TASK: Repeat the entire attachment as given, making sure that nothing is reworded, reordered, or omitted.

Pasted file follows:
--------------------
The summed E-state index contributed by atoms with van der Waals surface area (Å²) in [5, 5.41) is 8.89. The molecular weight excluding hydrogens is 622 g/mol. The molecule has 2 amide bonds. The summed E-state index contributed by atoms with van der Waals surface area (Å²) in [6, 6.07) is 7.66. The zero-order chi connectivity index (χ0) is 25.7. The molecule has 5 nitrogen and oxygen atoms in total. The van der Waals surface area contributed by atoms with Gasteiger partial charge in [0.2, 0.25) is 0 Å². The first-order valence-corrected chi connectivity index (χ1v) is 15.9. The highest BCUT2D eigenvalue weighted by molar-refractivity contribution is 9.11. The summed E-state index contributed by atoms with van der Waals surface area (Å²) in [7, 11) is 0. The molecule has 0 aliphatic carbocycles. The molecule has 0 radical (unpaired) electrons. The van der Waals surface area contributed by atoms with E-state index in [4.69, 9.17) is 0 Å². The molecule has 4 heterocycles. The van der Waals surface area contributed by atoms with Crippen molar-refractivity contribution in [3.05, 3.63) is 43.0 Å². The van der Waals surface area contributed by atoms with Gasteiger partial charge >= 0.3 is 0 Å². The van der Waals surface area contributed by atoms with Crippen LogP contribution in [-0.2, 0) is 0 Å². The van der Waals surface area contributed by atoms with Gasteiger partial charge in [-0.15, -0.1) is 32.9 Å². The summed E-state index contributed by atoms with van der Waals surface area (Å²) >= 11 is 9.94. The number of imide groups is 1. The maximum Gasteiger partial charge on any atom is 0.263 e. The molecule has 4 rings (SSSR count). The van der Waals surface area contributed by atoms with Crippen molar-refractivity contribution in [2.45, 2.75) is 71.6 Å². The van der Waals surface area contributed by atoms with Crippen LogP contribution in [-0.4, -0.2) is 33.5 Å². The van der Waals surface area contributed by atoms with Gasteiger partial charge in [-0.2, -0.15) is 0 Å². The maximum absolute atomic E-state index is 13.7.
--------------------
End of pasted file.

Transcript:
The summed E-state index contributed by atoms with van der Waals surface area (Å²) in [5, 5.41) is 8.89. The molecular weight excluding hydrogens is 622 g/mol. The molecule has 2 amide bonds. The summed E-state index contributed by atoms with van der Waals surface area (Å²) in [6, 6.07) is 7.66. The zero-order chi connectivity index (χ0) is 25.7. The molecule has 5 nitrogen and oxygen atoms in total. The van der Waals surface area contributed by atoms with Gasteiger partial charge in [0.2, 0.25) is 0 Å². The first-order valence-corrected chi connectivity index (χ1v) is 15.9. The highest BCUT2D eigenvalue weighted by molar-refractivity contribution is 9.11. The summed E-state index contributed by atoms with van der Waals surface area (Å²) in [7, 11) is 0. The molecule has 0 aliphatic carbocycles. The molecule has 0 radical (unpaired) electrons. The van der Waals surface area contributed by atoms with E-state index in [4.69, 9.17) is 0 Å². The molecule has 4 heterocycles. The van der Waals surface area contributed by atoms with Crippen molar-refractivity contribution in [3.05, 3.63) is 43.0 Å². The van der Waals surface area contributed by atoms with Gasteiger partial charge >= 0.3 is 0 Å². The van der Waals surface area contributed by atoms with Crippen LogP contribution in [-0.2, 0) is 0 Å². The van der Waals surface area contributed by atoms with Gasteiger partial charge in [-0.15, -0.1) is 32.9 Å². The summed E-state index contributed by atoms with van der Waals surface area (Å²) >= 11 is 9.94. The number of imide groups is 1. The maximum Gasteiger partial charge on any atom is 0.263 e. The molecule has 4 rings (SSSR count). The van der Waals surface area contributed by atoms with Crippen molar-refractivity contribution in [2.45, 2.75) is 71.6 Å². The van der Waals surface area contributed by atoms with Crippen LogP contribution in [-0.4, -0.2) is 33.5 Å². The van der Waals surface area contributed by atoms with Gasteiger partial charge in [-0.2, -0.15) is 0 Å². The maximum absolute atomic E-state index is 13.7.